“It was my interest in photography and adventure that first led me to the Czech Army but at the start I took only amateur pictures. [It was only later] that I got my first single-lens reflex camera at a military shop while serving in Bosnia and Hercegovina.” says Czech Army Technical Sergeant Daniel Hlaváč.
On his mission in 2003, he devoted himself fully to photography and has since been awarded several times in the Czech Press Photo competition.
Though it may seem less than obvious, the sergeant says that photography and a career in the military go hand-in-hand:
“During missions we have to document different locations and people so soldiers who know how to take pictures are invaluable. In 2009, in Logar province in Afghanistan, I was part of a unit lifted to the mountains of Azra, where we were tasked with building a mobile heliport. My mission was to photograph suitable locations. Other members of the team secured the area while I snapped pics, some of which you can see in the exhibition today.”
Technical Sergeant Hlaváč is responsible not only for his photography equipment but also for additional supplies and water as well as his military weapon - a grenade launcher – together weighing more than 70 kilos.
“Sometimes having three cameras along is less than practical,” he admits. But it’s clear the military photographer wouldn’t have it any other way.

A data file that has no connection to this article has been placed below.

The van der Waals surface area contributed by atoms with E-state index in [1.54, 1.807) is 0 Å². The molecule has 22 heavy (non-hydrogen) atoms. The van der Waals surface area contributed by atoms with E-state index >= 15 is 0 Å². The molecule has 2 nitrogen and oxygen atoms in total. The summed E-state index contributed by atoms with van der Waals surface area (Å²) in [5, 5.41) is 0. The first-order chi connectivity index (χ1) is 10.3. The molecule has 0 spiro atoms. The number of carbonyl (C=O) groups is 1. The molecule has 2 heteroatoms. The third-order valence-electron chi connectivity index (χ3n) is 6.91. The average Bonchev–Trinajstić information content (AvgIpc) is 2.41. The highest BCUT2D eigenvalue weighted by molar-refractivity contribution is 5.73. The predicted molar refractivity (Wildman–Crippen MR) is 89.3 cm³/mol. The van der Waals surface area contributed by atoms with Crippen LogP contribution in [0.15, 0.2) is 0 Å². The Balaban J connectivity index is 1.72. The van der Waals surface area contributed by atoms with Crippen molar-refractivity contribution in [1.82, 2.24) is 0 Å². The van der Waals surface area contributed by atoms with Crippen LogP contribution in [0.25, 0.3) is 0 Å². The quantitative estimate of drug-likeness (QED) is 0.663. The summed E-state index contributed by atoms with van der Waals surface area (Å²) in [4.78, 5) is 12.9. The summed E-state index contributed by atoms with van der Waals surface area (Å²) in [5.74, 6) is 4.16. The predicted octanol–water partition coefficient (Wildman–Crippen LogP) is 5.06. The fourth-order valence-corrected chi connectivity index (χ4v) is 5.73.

Also at the opening at the Carolinum on Thursday, was Jarmila Štuková, a photojournalist and documentary filmmaker whose work is also prominently featured; Štuková has documented conditions in numerous war-torn and conflict-hit areas including Syria and Iraq. But the country that has arguably captivated her the most, she says, is Afghanistan.
“I’ll never forget the first time I flew over the Hindu Kush aboard a Blackhawk helicopter. That was in 2012. It was such a beautiful view. But of course, it is not just nature, but the people.
“There are many terrible problems including terrorism but many people are trying to change things for the better. I met many heroic people: women, a doctor working in a burns clinic, and others who are trying to turn things around.
One of her best-known images is called Kabul Boys – shows local boys who practice parkour, the discipline requiring participants to get as quickly as possible from one obstacle to the next. In the photo, they practice in the ruins of Darul Aman Palace just outside Kabul.
“Young people want to live… and to live normal lives. I found those kids over the social networks and I asked if I could take pictures. They agreed but warned me and my husband it could be a security risk for us. I wanted to record them at interesting spots in Kabul. They were really, really good, but they can’t just run around Kabul anywhere as it could get them shot. So we chose the palace instead.”
Štuková says she is now returning to Afghanistan to see how things have changed: in some areas security has reportedly gotten worse; all the same she expressed a dedication to help, saying her role has changed from being not only an observer but someone wanting to play an active role.
Czech military personnel and documentarians, trying to make a difference – that is what That Other Life is about, something Charles University Rector Tomáš Zima described as vital at the show’s opening on Thursday. If you are interested in a glimpse at what it is like to serve on a military mission abroad, the show is well worth a look. Rector Tomáš Zima:
“That Other Life gives us a close-up view… it is important to report about our soldiers’ efforts to defend freedom and democracy not only at home but also abroad.”
That Other Life is open at daily to the public from 10 am to 6 pm and lasts at the Carolinum until April 10, 2019. Admission is free.